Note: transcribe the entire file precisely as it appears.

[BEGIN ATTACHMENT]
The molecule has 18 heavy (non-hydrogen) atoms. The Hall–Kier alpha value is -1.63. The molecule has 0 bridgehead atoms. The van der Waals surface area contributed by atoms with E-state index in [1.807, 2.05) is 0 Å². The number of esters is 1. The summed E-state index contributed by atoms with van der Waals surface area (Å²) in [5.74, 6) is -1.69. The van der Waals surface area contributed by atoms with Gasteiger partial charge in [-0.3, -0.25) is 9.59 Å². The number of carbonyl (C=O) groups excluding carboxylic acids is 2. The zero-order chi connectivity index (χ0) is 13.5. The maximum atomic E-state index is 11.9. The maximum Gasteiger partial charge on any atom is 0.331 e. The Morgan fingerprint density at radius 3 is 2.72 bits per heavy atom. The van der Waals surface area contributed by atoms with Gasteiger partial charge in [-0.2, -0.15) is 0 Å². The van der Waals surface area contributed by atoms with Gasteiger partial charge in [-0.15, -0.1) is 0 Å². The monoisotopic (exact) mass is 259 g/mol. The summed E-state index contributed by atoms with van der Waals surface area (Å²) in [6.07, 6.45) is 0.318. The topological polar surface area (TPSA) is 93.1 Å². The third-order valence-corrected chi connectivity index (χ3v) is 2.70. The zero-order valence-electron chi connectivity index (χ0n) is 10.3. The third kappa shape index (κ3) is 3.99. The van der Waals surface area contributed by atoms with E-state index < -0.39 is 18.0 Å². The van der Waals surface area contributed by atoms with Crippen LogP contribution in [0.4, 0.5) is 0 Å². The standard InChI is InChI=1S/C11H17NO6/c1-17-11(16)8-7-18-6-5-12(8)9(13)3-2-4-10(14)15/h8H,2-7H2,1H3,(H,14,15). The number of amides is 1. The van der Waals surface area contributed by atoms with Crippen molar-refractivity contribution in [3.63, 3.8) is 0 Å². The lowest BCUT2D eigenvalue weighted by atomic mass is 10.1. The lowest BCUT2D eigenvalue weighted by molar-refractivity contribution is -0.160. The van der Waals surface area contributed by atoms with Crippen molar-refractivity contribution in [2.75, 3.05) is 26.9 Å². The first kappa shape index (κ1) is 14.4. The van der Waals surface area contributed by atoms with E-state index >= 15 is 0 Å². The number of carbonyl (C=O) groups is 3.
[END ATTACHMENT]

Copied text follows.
The molecule has 18 heavy (non-hydrogen) atoms. The Hall–Kier alpha value is -1.63. The molecule has 0 bridgehead atoms. The van der Waals surface area contributed by atoms with E-state index in [1.807, 2.05) is 0 Å². The number of esters is 1. The summed E-state index contributed by atoms with van der Waals surface area (Å²) in [5.74, 6) is -1.69. The van der Waals surface area contributed by atoms with Gasteiger partial charge in [-0.3, -0.25) is 9.59 Å². The number of carbonyl (C=O) groups excluding carboxylic acids is 2. The zero-order chi connectivity index (χ0) is 13.5. The maximum atomic E-state index is 11.9. The maximum Gasteiger partial charge on any atom is 0.331 e. The Morgan fingerprint density at radius 3 is 2.72 bits per heavy atom. The van der Waals surface area contributed by atoms with Gasteiger partial charge in [-0.2, -0.15) is 0 Å². The van der Waals surface area contributed by atoms with Gasteiger partial charge in [-0.15, -0.1) is 0 Å². The monoisotopic (exact) mass is 259 g/mol. The summed E-state index contributed by atoms with van der Waals surface area (Å²) in [6.07, 6.45) is 0.318. The topological polar surface area (TPSA) is 93.1 Å². The third-order valence-corrected chi connectivity index (χ3v) is 2.70. The zero-order valence-electron chi connectivity index (χ0n) is 10.3. The third kappa shape index (κ3) is 3.99. The van der Waals surface area contributed by atoms with E-state index < -0.39 is 18.0 Å². The van der Waals surface area contributed by atoms with Crippen LogP contribution in [0.4, 0.5) is 0 Å². The standard InChI is InChI=1S/C11H17NO6/c1-17-11(16)8-7-18-6-5-12(8)9(13)3-2-4-10(14)15/h8H,2-7H2,1H3,(H,14,15). The number of amides is 1. The van der Waals surface area contributed by atoms with Crippen molar-refractivity contribution in [3.63, 3.8) is 0 Å². The lowest BCUT2D eigenvalue weighted by atomic mass is 10.1. The lowest BCUT2D eigenvalue weighted by molar-refractivity contribution is -0.160. The van der Waals surface area contributed by atoms with Crippen molar-refractivity contribution in [2.75, 3.05) is 26.9 Å². The first kappa shape index (κ1) is 14.4. The van der Waals surface area contributed by atoms with E-state index >= 15 is 0 Å². The number of carbonyl (C=O) groups is 3.